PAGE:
An award-winning daily show, “PRI's The World” brings one-of-a-kind international stories home to America. "The World's" coverage is provided by a global network of international journalists, including access to 250 BBC correspondents.
President Barack Obama speaks to Congress and the nation tonight. The World goes deep today into the foreign policy issues that the president is likely to raise in his State of the Union address: from ISIS and threats to national security, to the Administration's immigration policy and Cuba. The World newsroom will be live-tweeting global context to the State of the Union, using the hashtag #worldwatches.
Leaders in Europe meet in Brussels to coordinate responses to violence in France and Belgium. Also, we talk to the creative minds behind a new podcast called "Good Muslim, Bad Muslim." And a new film explores the issue of identity among African immigrants in the US.
There have been anti-terror raids and arrests across Europe in the past 24 hours. These come in the wake of last week's attacks in Paris. We ask about the wider security situation across Europe right now. Plus, new rules regarding travel and doing business in Cuba go into effect today. And, we tell you a basketball story that spans Congo, the United States and China.
Does the Quran really ban the depiction of Prophet Mohamed, and what's the history of the debate? We take a look. Plus, an NGO in South Africa is working with men and families to change their country's culture of violence against women. And: Freedom Sliders. They're Canadians who are fed up with local bans on sledding, and are taking to the local toboggan runs to make their point.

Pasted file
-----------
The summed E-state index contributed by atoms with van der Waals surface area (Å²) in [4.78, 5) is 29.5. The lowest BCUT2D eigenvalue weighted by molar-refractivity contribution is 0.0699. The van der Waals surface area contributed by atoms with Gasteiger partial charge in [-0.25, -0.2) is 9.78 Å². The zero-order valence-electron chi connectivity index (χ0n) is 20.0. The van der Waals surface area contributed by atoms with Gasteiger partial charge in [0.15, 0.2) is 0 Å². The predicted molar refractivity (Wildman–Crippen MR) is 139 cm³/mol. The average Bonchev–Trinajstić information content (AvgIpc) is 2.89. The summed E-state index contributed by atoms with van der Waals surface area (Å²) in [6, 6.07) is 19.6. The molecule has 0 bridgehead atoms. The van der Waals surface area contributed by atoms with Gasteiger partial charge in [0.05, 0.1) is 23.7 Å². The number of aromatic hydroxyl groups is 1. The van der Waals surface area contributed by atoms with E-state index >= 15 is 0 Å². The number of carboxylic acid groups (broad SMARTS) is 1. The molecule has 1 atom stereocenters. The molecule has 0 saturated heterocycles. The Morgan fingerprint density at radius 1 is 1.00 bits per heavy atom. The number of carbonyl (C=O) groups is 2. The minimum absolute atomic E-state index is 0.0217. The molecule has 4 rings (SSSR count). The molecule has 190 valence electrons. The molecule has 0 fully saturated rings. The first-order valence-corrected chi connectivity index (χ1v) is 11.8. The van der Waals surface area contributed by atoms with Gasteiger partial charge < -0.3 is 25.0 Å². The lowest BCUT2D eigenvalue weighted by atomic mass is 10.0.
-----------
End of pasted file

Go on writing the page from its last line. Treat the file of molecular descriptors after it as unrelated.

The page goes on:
The new Charlie Hebdo is out and there's very little chance of getting your hands on a copy. But we will tell you about some of the provocative cartoons inside. And while the attacks are still troubling many Parisians, that hasn't stopped a few French residents from praising the violent acts. Also, in post-apartheid South Africa, we meet a woman who started an organic market, hoping to bring the still segregated ethnic groups together.
French authorities continue to search for accomplices from last week's deadly attacks. Meanwhile, Charlie Hebdo prepares a new edition with a cover that will feature a Mohammed cartoon. Also, an American Episcopal priest who was ministering in Manhattan after 9/11, is now ministering in Paris. Plus, we look at the legacy of Apartheid on women in Cape Town, and why one Costa Rican town puts molasses on roads.